Note: If I’m using a retinol oil such as the Pestle & Mortar Superstar Retinol Night Oil, the OTC Retinol step will be in the face oil step. So I’ll just wait 10 minutes after my AHA step before starting on my hydrating toners/ mists and continuing with the rest. 

Below is my sequence when I use prescriptive retinoids:

Double Cleansing => BHA => AHA => Wait 10 minutes => Hydrating Toner => Hydrating Serum Buffer => Wait 20 minutes => Prescriptive Retinol => Wait 30 minutes => Face Oil => Night Cream

Lastly…

I hope that this step by step guide has been useful to you. Just remember that everybody’s skin is different and you definitely do not need to use all the actives that I’m using. Also, you’ll notice that I’ve incorporated some waiting time in between the steps because for me, the actives work better that way. However, I think that perhaps you might not need to have so much waiting in between the steps. You can experiment to find the most effective and efficient way you can incorporate them into your daily life.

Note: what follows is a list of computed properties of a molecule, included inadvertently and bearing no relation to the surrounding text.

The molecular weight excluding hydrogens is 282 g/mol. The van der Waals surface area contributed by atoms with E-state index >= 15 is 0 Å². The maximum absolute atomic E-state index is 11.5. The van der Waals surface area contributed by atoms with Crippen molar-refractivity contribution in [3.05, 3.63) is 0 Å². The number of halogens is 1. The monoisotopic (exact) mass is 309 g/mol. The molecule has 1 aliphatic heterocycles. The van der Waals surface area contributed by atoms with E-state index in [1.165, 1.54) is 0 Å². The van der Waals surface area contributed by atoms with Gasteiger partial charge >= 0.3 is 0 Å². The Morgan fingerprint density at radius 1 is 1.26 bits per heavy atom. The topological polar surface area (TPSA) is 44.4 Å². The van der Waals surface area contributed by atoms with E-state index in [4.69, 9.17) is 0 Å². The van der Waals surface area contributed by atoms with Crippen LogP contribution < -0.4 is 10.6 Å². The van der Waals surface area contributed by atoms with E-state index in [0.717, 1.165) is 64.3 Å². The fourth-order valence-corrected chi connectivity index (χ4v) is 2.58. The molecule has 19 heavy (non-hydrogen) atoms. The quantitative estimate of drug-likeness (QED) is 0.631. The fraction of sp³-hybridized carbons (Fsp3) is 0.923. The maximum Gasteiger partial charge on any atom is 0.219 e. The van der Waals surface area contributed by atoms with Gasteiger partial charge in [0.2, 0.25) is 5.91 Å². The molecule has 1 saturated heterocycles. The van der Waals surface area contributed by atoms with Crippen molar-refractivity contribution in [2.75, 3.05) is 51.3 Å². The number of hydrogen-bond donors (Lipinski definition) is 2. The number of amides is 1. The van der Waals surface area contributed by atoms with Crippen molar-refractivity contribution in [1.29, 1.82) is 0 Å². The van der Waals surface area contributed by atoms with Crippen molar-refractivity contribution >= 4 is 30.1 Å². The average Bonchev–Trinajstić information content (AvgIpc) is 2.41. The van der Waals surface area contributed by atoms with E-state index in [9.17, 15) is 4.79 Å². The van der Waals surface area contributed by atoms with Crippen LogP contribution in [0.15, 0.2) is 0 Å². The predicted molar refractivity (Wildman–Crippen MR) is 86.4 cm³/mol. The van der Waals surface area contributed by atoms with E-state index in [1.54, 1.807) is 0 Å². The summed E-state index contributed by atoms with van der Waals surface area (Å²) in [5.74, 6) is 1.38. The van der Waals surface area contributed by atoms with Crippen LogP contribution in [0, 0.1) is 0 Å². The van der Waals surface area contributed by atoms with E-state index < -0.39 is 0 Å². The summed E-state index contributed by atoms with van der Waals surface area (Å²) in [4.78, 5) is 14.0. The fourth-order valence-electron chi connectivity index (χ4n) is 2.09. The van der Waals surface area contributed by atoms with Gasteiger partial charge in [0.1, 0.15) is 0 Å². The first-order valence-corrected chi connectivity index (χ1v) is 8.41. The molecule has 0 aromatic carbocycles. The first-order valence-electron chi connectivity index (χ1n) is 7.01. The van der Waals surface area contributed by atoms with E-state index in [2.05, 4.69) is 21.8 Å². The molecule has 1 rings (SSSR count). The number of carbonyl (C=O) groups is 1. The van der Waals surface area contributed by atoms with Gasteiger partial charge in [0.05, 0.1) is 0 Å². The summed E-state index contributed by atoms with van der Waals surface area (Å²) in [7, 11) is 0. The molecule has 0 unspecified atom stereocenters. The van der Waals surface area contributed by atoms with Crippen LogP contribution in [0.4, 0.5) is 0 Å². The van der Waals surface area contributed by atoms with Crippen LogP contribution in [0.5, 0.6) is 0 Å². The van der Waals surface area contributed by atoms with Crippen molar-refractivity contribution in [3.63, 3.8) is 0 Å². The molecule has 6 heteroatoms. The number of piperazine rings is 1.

Additionally, please always be in tune with your skin and observe it carefully when adding any new products.

As always, thank you for reading!

Tips for Introducing Actives into your Skincare Routine

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My Actives Family!

I’ve always been using actives in one form or another since a long time ago. However I only started a more regimented actives routine around last year when I started to notice some fine lines on my forehead and really want to step up my anti-ageing game. Now I do love my beautiful face oils and creams but in my opinion, actives are a whole different ball game altogether. Actives are the ingredients which are scientifically tested and proven to actually work. Let’s face it alright? Rosehip oil may be nice for some slight anti-ageing effects but nothing comes close to the effects of prescriptive retinoids except aesthetic treatments like Botox and lasers or doing more invasive treatments like getting a face lift. I’ve never come across a “green” alternative to prescriptive retinoids that actually matches the effects of the chemical ones. Actives are the powerhouse in your skincare regime which will really make the most difference in the way your skin looks and feels. However, I still think that many people are apprehensive about adding actives into their skincare routine as it all feels so clinical and foreign. Or worse, there is a fear that their faces will melt from all these actives?!

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Poor schmuck!

In this post, I hope to demystify the role of actives and how to incorporate them safely in your skincare routine.